In an article appearing on the Huffington Post on Feb. 02, 2015, Sarah Klein reports how the National Sleep Foundation (NSF) has changed the well-established sleep recommendations and the organization is offering new guidelines now. The article also explains people were, at first, unsure how the new recommendations were established. According to Max Hirshkowitz, Ph.D., the National Sleep Foundation Scientific Advisory Council’s Chair, a variety of organizations played a part in determining the new sleep recommendations. The organization creating the panel of professionals included the Society for Research in Human Development, the American Psychiatric Association, the American Geriatrics Society, the American Academy of Pediatrics, 12 medical experts and 6 sleep experts. The panel studied more than 300 peer-reviewed journal articles published during the decade between 2004 and 2014. All of the journal publications are about healthy subjects and sleep duration.
On the National Sleep Foundation website, the sleep recommendations are described, but not before Hirshkowitz asserts, “The public can be confident that these recommendations represent the best guidance for sleep duration and health.” The recommendations are as follows:
Newborns ranging in age from 0 to 3 months need 14-17 hours of sleep daily.
Infants ranging in age from 4-11 months need 12-15 hours of sleep daily.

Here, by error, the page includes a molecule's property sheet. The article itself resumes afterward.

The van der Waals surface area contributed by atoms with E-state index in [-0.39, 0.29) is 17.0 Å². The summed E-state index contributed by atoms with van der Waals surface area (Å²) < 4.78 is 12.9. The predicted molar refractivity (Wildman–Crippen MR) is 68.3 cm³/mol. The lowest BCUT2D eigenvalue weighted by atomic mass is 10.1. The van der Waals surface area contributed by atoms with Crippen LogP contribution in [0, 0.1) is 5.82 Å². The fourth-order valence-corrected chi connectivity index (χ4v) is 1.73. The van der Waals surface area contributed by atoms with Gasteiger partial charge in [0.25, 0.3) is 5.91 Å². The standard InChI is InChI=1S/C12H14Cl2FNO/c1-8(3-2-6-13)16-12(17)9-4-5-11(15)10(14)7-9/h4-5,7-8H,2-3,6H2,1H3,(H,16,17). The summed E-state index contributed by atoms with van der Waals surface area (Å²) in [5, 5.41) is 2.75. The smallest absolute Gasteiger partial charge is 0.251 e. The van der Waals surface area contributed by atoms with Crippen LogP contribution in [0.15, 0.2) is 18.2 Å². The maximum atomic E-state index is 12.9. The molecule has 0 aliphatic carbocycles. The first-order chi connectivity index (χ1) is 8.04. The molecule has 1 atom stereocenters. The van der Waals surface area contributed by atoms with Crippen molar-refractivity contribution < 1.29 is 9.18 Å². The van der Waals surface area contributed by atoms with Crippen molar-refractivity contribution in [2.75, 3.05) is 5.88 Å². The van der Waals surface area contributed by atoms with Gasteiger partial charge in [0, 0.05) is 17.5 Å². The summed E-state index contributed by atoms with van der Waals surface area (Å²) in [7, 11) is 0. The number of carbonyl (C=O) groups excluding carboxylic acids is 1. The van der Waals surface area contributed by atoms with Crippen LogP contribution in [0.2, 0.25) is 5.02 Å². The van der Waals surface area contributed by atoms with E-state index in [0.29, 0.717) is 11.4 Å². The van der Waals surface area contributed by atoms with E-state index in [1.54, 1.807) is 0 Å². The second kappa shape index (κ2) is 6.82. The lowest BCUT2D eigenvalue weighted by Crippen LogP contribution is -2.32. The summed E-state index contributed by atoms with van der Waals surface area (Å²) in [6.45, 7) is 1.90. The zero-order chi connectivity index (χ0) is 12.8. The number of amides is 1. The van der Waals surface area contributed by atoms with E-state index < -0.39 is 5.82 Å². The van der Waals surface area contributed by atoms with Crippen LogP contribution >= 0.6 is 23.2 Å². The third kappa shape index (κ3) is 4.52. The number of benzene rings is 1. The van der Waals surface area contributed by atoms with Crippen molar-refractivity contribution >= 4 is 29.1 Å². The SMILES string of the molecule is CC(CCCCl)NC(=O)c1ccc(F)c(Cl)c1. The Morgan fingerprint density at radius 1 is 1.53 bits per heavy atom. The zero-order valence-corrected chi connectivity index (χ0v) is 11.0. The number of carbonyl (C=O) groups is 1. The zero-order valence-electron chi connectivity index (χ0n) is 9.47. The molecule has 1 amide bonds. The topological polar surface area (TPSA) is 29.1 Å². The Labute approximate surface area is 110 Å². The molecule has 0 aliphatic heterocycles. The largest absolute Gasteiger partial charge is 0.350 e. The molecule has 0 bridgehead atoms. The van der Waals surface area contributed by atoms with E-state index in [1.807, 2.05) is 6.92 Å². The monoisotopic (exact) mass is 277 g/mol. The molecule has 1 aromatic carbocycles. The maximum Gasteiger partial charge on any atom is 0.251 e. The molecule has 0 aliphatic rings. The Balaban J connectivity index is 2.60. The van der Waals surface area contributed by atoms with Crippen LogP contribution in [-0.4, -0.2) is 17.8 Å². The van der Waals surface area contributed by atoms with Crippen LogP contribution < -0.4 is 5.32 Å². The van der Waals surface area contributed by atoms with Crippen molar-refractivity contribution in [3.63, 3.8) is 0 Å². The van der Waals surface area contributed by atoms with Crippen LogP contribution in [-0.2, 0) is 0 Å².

Toddlers, ages 1-2 years, need to sleep 11-14 hours daily.
Preschoolers ages 3-5 require 10-13 hours sleep daily.
School-aged children, ages 6-13, require 9-11 hour sleep daily.
Young adults, ages 18-25, require 7-9 hours sleep daily.
Adults, ages 26-64, still require 7-9 hours sleep daily: This figure is unchanged from prior recommendations.
Older adults, aged 65 or older, require 7-8 hours sleep daily.
The newest recommendations from the NSF seem to fly in the face of the notion of segmented sleep. In an article entitled “Rethinking sleep,” on The New York Times, David K. Randall writes of an interview with Virginia Tech Professor, A. Roger Ekirch, who researched the history of the night. During his research, he found repeated references to first and second sleep. Ekirch asserts the way people sleep now and the way our ancestors slept before the invention of the light bulb is radically different. Some people wonder, with so many people chronically fatigued today, if segmented sleep is not the healthier option. For more information on segmented sleep, see “Segmented sleep may lead to improved dream recall.”